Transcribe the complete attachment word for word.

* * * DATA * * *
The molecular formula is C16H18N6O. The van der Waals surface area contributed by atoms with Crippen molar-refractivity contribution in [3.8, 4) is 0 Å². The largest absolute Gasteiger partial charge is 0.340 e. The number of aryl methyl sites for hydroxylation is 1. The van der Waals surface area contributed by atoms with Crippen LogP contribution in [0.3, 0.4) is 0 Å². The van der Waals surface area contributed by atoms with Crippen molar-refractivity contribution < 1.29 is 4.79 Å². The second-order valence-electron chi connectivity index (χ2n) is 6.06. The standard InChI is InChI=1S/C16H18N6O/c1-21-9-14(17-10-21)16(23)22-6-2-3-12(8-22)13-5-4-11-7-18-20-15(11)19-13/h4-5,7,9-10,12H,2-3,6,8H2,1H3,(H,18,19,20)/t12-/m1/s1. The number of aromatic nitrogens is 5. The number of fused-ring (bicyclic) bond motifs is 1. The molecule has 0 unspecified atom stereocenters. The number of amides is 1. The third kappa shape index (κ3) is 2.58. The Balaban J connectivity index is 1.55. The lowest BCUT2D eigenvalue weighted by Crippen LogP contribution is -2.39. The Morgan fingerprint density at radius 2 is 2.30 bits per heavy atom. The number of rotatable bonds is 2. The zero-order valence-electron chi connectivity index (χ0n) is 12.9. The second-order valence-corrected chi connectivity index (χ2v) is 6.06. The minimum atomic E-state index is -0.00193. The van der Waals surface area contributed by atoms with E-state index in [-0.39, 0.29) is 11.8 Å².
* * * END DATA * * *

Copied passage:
The molecular formula is C16H18N6O. The van der Waals surface area contributed by atoms with Crippen molar-refractivity contribution in [3.8, 4) is 0 Å². The largest absolute Gasteiger partial charge is 0.340 e. The number of aryl methyl sites for hydroxylation is 1. The van der Waals surface area contributed by atoms with Crippen LogP contribution in [0.3, 0.4) is 0 Å². The van der Waals surface area contributed by atoms with Crippen molar-refractivity contribution < 1.29 is 4.79 Å². The second-order valence-electron chi connectivity index (χ2n) is 6.06. The standard InChI is InChI=1S/C16H18N6O/c1-21-9-14(17-10-21)16(23)22-6-2-3-12(8-22)13-5-4-11-7-18-20-15(11)19-13/h4-5,7,9-10,12H,2-3,6,8H2,1H3,(H,18,19,20)/t12-/m1/s1. The number of aromatic nitrogens is 5. The number of fused-ring (bicyclic) bond motifs is 1. The molecule has 0 unspecified atom stereocenters. The number of amides is 1. The third kappa shape index (κ3) is 2.58. The Balaban J connectivity index is 1.55. The lowest BCUT2D eigenvalue weighted by Crippen LogP contribution is -2.39. The Morgan fingerprint density at radius 2 is 2.30 bits per heavy atom. The number of rotatable bonds is 2. The zero-order valence-electron chi connectivity index (χ0n) is 12.9. The second-order valence-corrected chi connectivity index (χ2v) is 6.06. The minimum atomic E-state index is -0.00193. The van der Waals surface area contributed by atoms with E-state index in [-0.39, 0.29) is 11.8 Å².